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About six months ago our then 3 year old, Olivia starting showing signs of needing to drop her nap. For us this looked like 2 hours to fall asleep at her 7pm bed time and sometimes large tantrums because she "didn't want to sleep". This was all new and out of nowhere so I put two and two together and figured it was time to drop the last nap. I however, was NOT ready. Change is hard for me and I just kept thinking "this is it...I'll never have any time for myself again". This was proving true with the first few days of Quiet Time for us. The first few days were bad. I designated a quiet time room for her in our guest bedroom of our rental that is also a "play room" of sorts. I told her she had to stay in there for Quiet Time and not much else went into it. Of course, she came out several times asking if it was over.

I am not one to sit with a problem for long, so I formulated a plan that I put into action and it worked like a charm. It's been 6 months of successful Quiet Time. While my baby sleeps and my toddler plays in Quiet Time, this mama gets two hours of time to herself daily. She loves it and looks forward to it, and so do I. I want to share what's worked for me, because I really do believe this is possible for every child.

First and most important, is to set the boundaries.

One thing I did was explain to her the rules and why we have them. I laid down the law if you will. Children respond well to this and need this clear direction. This is what we're doing now, she must obey right away, all the way & with a joyful heart. No negotiations. Seems harsh? It's not. She knows what's expected of her and there is no confusion. I told Olivia that this was both her Quiet Time and mommy's time to work. So it's my job to work and it's her job to play and have fun in here. I also let her know what time it starts and ends daily.

The space.

In our current rental home we have a designated room, but if you don't - pick a space in the house that is away from where you will be or any siblings that are napping. Think about what your child likes and design/organize it for maximum entertainment. We don't use screens in our home, but I know Olivia's favorites. In this room sits her doll houses, coloring pages + markers/crayons, her play kitchen, dress up stuff, ect. I do a rotation and make sure this space is not cluttered. Her creativity here flourishes and it's so neat to come and see what she has created after. Some days she gets so lost in her own world that she will forget to come out when Quiet Time is over.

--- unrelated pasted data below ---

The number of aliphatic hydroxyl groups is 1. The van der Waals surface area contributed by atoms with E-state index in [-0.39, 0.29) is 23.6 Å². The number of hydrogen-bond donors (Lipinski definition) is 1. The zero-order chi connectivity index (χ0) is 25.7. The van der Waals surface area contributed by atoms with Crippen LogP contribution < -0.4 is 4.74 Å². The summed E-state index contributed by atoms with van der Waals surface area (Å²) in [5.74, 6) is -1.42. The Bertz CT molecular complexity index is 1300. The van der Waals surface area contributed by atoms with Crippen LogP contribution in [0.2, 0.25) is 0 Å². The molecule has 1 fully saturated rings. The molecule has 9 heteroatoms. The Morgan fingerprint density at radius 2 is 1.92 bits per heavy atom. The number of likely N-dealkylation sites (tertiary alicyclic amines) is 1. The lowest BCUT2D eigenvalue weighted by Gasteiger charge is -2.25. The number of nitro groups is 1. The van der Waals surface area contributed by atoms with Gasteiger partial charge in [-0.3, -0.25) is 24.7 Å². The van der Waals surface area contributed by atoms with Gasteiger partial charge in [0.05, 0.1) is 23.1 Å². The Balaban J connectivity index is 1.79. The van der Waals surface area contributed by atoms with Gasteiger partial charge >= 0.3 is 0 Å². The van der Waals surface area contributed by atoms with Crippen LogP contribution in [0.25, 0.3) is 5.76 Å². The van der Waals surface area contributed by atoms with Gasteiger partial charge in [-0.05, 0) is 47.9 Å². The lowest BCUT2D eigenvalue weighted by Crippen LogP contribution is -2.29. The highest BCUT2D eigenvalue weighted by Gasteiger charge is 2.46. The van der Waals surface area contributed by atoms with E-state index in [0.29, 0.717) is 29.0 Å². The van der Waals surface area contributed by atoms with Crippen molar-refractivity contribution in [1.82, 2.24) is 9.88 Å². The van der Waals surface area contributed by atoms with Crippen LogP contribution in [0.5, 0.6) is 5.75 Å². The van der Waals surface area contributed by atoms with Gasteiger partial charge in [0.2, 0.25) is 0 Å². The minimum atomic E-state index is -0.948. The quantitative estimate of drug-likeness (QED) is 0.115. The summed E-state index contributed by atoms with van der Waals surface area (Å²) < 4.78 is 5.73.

The Yoto Story Player

I looked into several players or even CDs and ultimately I landed on the Yoto Mini Player and I am so glad I did. Since we are a screen free house I wanted something she could listen to while in quiet time. The Yoto cards are so great and the player doesn't have a screen or any bells and whistles.

Some of Olivia's favorite cards are Winnie the Pooh, Peter Rabbit and Anne of Green Gables. I can also make my own cards and I recently added The Veggie Tales Podcast and that was a total hit!

A Clock.

One of the things that I noticed the first week was that she kept asking when it was over. I added a digital clock in the room and told her at what time she could come out. This was huge, she loved having control over that and seeing how much time there was left. Now, she doesn't even notice the clock because this is now her normal routine. There are multiple days a week where I have to tell her it's over and ask if she'd like to come out. Many times she'll ask for more time, which I happily allow.


I often refresh her space. I do a toy rotation in here every few weeks and I pay attention to the things that she's into week by week. One week could be coloring books, her doll house, ect. I try to highlight those interests as much as possible.

Also, CLEAN IT OUT. This is huge. Kids accumulate so much stuff that can become overwhelming. I declutter once a month and throw out all of the tiny things she won't miss, or the endless amounts of coloring pages - I keep some for scrapbooking and toss others. She gets so excited when her space is clean and decluttered that it ignites the independent play all over again.

I hope this helps and don't believe the lie you often hear - that your kid is incapable of quiet time. I don't buy it. I say dig into their currency and interest and set those boundaries for them if you want it. Don't budge and in no time it will be part of their daily routine. Olivia now runs in at 1pm on the dot sometimes because thats just what she's used to now.

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